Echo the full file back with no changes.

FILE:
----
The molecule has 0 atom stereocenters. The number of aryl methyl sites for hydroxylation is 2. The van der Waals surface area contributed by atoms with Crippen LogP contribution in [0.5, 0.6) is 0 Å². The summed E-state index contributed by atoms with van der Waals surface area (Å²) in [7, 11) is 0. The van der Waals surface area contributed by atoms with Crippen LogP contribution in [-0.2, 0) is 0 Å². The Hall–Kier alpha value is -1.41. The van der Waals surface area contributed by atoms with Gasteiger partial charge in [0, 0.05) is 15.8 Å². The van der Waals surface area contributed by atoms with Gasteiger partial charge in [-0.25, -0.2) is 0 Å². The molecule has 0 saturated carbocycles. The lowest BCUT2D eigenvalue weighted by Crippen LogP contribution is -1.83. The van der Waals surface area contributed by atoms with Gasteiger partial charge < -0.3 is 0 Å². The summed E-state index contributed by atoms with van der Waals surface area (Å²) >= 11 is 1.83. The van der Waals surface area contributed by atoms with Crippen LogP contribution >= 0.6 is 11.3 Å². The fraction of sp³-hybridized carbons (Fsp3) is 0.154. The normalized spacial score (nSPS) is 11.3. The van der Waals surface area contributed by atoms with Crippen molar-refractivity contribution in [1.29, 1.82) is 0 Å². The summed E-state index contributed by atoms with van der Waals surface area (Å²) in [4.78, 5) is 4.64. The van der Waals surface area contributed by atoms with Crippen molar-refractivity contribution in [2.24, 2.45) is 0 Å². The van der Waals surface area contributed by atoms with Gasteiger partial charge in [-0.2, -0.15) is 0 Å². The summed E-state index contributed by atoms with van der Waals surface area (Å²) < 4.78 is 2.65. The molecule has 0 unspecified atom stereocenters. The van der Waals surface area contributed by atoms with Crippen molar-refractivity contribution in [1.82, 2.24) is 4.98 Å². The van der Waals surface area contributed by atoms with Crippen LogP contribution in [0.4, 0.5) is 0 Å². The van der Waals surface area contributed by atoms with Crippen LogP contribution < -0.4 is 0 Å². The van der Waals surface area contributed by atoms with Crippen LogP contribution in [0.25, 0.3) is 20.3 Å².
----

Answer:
The molecule has 0 atom stereocenters. The number of aryl methyl sites for hydroxylation is 2. The van der Waals surface area contributed by atoms with Crippen LogP contribution in [0.5, 0.6) is 0 Å². The summed E-state index contributed by atoms with van der Waals surface area (Å²) in [7, 11) is 0. The van der Waals surface area contributed by atoms with Crippen LogP contribution in [-0.2, 0) is 0 Å². The Hall–Kier alpha value is -1.41. The van der Waals surface area contributed by atoms with Gasteiger partial charge in [0, 0.05) is 15.8 Å². The van der Waals surface area contributed by atoms with Gasteiger partial charge in [-0.25, -0.2) is 0 Å². The molecule has 0 saturated carbocycles. The lowest BCUT2D eigenvalue weighted by Crippen LogP contribution is -1.83. The van der Waals surface area contributed by atoms with Gasteiger partial charge < -0.3 is 0 Å². The summed E-state index contributed by atoms with van der Waals surface area (Å²) >= 11 is 1.83. The van der Waals surface area contributed by atoms with Crippen LogP contribution >= 0.6 is 11.3 Å². The fraction of sp³-hybridized carbons (Fsp3) is 0.154. The normalized spacial score (nSPS) is 11.3. The van der Waals surface area contributed by atoms with Crippen molar-refractivity contribution in [1.29, 1.82) is 0 Å². The summed E-state index contributed by atoms with van der Waals surface area (Å²) in [4.78, 5) is 4.64. The van der Waals surface area contributed by atoms with Crippen molar-refractivity contribution in [2.24, 2.45) is 0 Å². The van der Waals surface area contributed by atoms with Gasteiger partial charge in [-0.2, -0.15) is 0 Å². The summed E-state index contributed by atoms with van der Waals surface area (Å²) < 4.78 is 2.65. The molecule has 0 unspecified atom stereocenters. The van der Waals surface area contributed by atoms with Crippen molar-refractivity contribution in [1.82, 2.24) is 4.98 Å². The van der Waals surface area contributed by atoms with Crippen LogP contribution in [0.4, 0.5) is 0 Å². The van der Waals surface area contributed by atoms with Crippen LogP contribution < -0.4 is 0 Å². The van der Waals surface area contributed by atoms with Crippen LogP contribution in [0.25, 0.3) is 20.3 Å².